How has the evolution of the center affected the Department of Economics as a whole?
Joe Harrington: One very fortunate development has been how the recruiting for the center has dovetailed with recruiting within the department more broadly. We did not start out with any particular direction within financial economics because we wanted to recruit the best people, but the fact is a direction has emerged. With Jon Faust and Greg Duffee and other hires in the department, particularly Jonathan Wright [a leading scholar at the intersection of macroeconomics and econometrics, who comes to Hopkins from the Federal Reserve Board], we have come to focus on the interaction between macroeconomics and financial markets. And I think that's going to be very important—in teaching, but particularly from the research dimension.
So, very much complementary to the development of CFE has been this very strong group in macroeconomics. It's really one of the strongest in the country—and has that financial edge to it that looks at the interface of the aggregate economy and financial markets.
Carl Christ: There's another sense in which finance and economics have been moving together. Finance has in recent years started to use much more in the way of quantitative techniques. Econometrics is an area that uses statistical methods and theoretical ideas in economics and data to try to understand the real functioning of markets and situations. And this is something that has been a very strong part of the growth of the center.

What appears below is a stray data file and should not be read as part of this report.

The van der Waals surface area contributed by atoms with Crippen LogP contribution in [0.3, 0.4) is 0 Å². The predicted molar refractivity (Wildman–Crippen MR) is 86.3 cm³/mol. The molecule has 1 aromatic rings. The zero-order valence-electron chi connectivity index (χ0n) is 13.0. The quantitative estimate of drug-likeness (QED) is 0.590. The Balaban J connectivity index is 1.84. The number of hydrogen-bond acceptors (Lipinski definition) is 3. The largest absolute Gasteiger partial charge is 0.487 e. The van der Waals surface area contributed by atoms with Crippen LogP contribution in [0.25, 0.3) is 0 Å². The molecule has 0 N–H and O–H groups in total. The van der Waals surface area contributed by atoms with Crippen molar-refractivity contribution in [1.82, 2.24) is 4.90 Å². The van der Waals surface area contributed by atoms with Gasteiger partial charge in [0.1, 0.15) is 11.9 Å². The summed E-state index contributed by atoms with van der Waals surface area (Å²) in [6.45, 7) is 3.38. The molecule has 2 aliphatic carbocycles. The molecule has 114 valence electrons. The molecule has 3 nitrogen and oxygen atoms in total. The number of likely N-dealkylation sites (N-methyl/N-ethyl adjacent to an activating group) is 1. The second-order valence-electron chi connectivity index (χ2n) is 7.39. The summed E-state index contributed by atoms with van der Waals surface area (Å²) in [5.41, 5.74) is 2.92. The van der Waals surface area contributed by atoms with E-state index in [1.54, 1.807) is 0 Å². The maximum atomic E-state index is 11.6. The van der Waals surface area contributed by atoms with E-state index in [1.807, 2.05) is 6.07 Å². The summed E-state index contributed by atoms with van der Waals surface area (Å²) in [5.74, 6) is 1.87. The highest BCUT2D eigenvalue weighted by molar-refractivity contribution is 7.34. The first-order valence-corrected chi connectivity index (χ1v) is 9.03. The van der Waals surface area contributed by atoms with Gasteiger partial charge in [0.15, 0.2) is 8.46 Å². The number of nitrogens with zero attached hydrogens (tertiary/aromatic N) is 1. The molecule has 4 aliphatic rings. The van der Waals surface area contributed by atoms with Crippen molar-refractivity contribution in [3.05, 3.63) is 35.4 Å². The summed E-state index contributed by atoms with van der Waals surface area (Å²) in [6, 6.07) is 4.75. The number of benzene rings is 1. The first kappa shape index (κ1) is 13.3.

So I think that we're in a very good position to take advantage of the fact that econometric methods and statistical methods are very useful in understanding many of these new derivatives, these new forms of assets and liabilities that have been constructed by people in the financial industry, some of which have led to so much grief.
With the new minor launched, what's next for the CFE? How do you see it evolving?
Greg Duffee: We hope one of our seniors is about to invent some brilliant idea to get fabulously wealthy, and in two years give us a lot of money (laughter). So that's the plan we're banking on right now.